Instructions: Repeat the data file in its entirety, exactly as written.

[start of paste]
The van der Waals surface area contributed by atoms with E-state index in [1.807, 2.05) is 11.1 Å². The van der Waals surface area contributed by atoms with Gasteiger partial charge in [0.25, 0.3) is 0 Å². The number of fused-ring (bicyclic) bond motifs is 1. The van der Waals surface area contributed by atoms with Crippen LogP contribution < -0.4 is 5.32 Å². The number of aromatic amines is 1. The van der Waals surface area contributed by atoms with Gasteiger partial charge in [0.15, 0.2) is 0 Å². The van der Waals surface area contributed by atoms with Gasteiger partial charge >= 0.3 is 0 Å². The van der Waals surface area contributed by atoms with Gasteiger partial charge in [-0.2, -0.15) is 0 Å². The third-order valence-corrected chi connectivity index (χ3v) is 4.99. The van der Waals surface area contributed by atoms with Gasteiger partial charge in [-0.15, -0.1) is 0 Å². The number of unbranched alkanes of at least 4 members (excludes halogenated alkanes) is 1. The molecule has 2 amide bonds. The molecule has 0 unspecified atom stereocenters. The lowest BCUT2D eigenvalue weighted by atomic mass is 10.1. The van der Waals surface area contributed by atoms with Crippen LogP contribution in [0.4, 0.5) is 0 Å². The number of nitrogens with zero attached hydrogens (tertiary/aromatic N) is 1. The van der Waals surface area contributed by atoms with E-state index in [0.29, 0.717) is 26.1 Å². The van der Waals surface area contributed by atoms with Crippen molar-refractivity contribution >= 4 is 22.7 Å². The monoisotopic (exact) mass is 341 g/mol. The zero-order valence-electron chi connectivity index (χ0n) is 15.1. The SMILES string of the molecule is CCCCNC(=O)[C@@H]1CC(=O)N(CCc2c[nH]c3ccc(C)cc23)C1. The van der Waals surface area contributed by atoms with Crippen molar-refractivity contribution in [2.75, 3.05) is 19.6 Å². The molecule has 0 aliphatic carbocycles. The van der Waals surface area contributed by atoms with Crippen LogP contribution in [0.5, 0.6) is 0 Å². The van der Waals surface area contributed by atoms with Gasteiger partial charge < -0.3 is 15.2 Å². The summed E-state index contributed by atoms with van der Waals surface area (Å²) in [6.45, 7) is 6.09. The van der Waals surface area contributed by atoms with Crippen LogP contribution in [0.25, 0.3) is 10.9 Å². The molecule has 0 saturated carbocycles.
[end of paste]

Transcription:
The van der Waals surface area contributed by atoms with E-state index in [1.807, 2.05) is 11.1 Å². The van der Waals surface area contributed by atoms with Gasteiger partial charge in [0.25, 0.3) is 0 Å². The number of fused-ring (bicyclic) bond motifs is 1. The van der Waals surface area contributed by atoms with Crippen LogP contribution < -0.4 is 5.32 Å². The number of aromatic amines is 1. The van der Waals surface area contributed by atoms with Gasteiger partial charge in [0.15, 0.2) is 0 Å². The van der Waals surface area contributed by atoms with Gasteiger partial charge >= 0.3 is 0 Å². The van der Waals surface area contributed by atoms with Gasteiger partial charge in [-0.2, -0.15) is 0 Å². The third-order valence-corrected chi connectivity index (χ3v) is 4.99. The van der Waals surface area contributed by atoms with Gasteiger partial charge in [-0.15, -0.1) is 0 Å². The number of unbranched alkanes of at least 4 members (excludes halogenated alkanes) is 1. The molecule has 2 amide bonds. The molecule has 0 unspecified atom stereocenters. The lowest BCUT2D eigenvalue weighted by atomic mass is 10.1. The van der Waals surface area contributed by atoms with Crippen LogP contribution in [0.4, 0.5) is 0 Å². The number of nitrogens with zero attached hydrogens (tertiary/aromatic N) is 1. The van der Waals surface area contributed by atoms with E-state index in [0.29, 0.717) is 26.1 Å². The van der Waals surface area contributed by atoms with Crippen molar-refractivity contribution >= 4 is 22.7 Å². The monoisotopic (exact) mass is 341 g/mol. The zero-order valence-electron chi connectivity index (χ0n) is 15.1. The SMILES string of the molecule is CCCCNC(=O)[C@@H]1CC(=O)N(CCc2c[nH]c3ccc(C)cc23)C1. The van der Waals surface area contributed by atoms with Crippen molar-refractivity contribution in [2.75, 3.05) is 19.6 Å². The molecule has 0 aliphatic carbocycles. The van der Waals surface area contributed by atoms with Crippen LogP contribution in [0.5, 0.6) is 0 Å². The van der Waals surface area contributed by atoms with Gasteiger partial charge < -0.3 is 15.2 Å². The summed E-state index contributed by atoms with van der Waals surface area (Å²) in [6.45, 7) is 6.09. The van der Waals surface area contributed by atoms with Crippen LogP contribution in [0.25, 0.3) is 10.9 Å². The molecule has 0 saturated carbocycles.